The gospel writer Matthew powerfully tells the story of Peter walking on the water toward Jesus. You remember that Jesus had sent the disciples ahead of him so He could be alone to pray. It reads:

"Immediately Jesus made the disciples get into the boat and go on ahead of him to the other side, while he dismissed the crowd. After he had dismissed them, he went up on a mountainside by himself to pray. Later that night, he was there alone, and the boat was already a considerable distance from land, buffeted by the waves because the wind was against it. Shortly before dawn Jesus went out to them, walking on the lake. When the disciples saw him walking on the lake, they were terrified. “It’s a ghost,” they said, and cried out in fear. But Jesus immediately said to them: “Take courage! It is I. Don’t be afraid.” “Lord, if it’s you,” Peter replied, “tell me to come to you on the water.” “Come,” he said. Then Peter got down out of the boat, walked on the water and came toward Jesus. But when he saw the wind, he was afraid and, beginning to sink, cried out, “Lord, save me!” Immediately Jesus reached out his hand and caught him. “You of little faith,” he said, “why did you doubt?” And when they climbed into the boat, the wind died down. Then those who were in the boat worshiped him, saying, “Truly you are the Son of God.” (Matt. 14:22 - 33, NIV )

This story of Jesus telling Peter to walk to him on the water is one that encourages us in our struggle with the tension between doubt and faith. We all have times when we struggle with our faith in God. Whether it’s being healed by touching the hem of Jesus’ robe, or by being saved from the churning waters by reaching out to grab Jesus’ hand; regardless God’s power to save and redeem us is always greater than our doubt.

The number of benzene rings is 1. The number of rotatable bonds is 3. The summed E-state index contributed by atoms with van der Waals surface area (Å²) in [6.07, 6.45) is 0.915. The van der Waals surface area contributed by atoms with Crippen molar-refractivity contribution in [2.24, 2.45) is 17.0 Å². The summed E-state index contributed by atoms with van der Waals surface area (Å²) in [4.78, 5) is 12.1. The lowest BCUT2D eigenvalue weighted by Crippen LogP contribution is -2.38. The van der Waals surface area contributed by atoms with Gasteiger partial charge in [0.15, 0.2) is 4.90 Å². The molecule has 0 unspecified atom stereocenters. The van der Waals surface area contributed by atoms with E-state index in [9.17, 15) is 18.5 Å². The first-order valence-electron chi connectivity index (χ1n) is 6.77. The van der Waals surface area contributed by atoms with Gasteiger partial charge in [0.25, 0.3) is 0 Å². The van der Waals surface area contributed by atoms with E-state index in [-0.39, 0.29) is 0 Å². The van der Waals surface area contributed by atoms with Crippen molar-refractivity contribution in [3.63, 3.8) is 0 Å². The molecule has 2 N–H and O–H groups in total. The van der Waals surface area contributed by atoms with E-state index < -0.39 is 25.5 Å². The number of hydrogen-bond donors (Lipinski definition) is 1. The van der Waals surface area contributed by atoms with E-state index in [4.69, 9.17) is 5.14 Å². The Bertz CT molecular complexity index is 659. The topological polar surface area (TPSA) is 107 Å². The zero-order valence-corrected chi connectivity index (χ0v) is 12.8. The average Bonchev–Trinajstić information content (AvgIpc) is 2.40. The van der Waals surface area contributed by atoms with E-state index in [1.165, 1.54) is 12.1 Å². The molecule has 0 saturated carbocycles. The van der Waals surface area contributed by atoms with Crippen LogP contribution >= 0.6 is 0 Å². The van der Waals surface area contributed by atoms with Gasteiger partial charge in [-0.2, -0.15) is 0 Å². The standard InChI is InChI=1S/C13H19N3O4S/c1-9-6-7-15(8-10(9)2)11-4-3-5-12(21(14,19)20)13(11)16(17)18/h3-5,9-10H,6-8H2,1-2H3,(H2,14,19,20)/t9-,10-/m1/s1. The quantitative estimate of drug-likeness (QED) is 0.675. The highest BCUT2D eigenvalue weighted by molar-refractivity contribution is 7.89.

Each of us have situations and problems in our lives that represent for us the water Peter encountered that day. One of my favorite books is titled: If you want to Walk on Water you’ve got to get out of the Boat. It’s one of those titles that is really self - revealing. Indeed, the first step is the hardest — getting out of the boat. What is it in your life that represents the boat you need to “get out of”? What is it in your life that represents the churning waters that you face? What resources do you need to be able to confidently take that first step? Examples of ways you can “step out” include: joining a Sunday School class, participating in a Bible study or in our Wednesday night programming, volunteering to help in one of our many mission out reach programs. Each of us is called to find a way to step out of the boat, to fix our eyes on Jesus trusting that He will be our helper and our guide. It is our joy to journey with you as you bravely step out of the boat.

Blessings and Prayers, Lea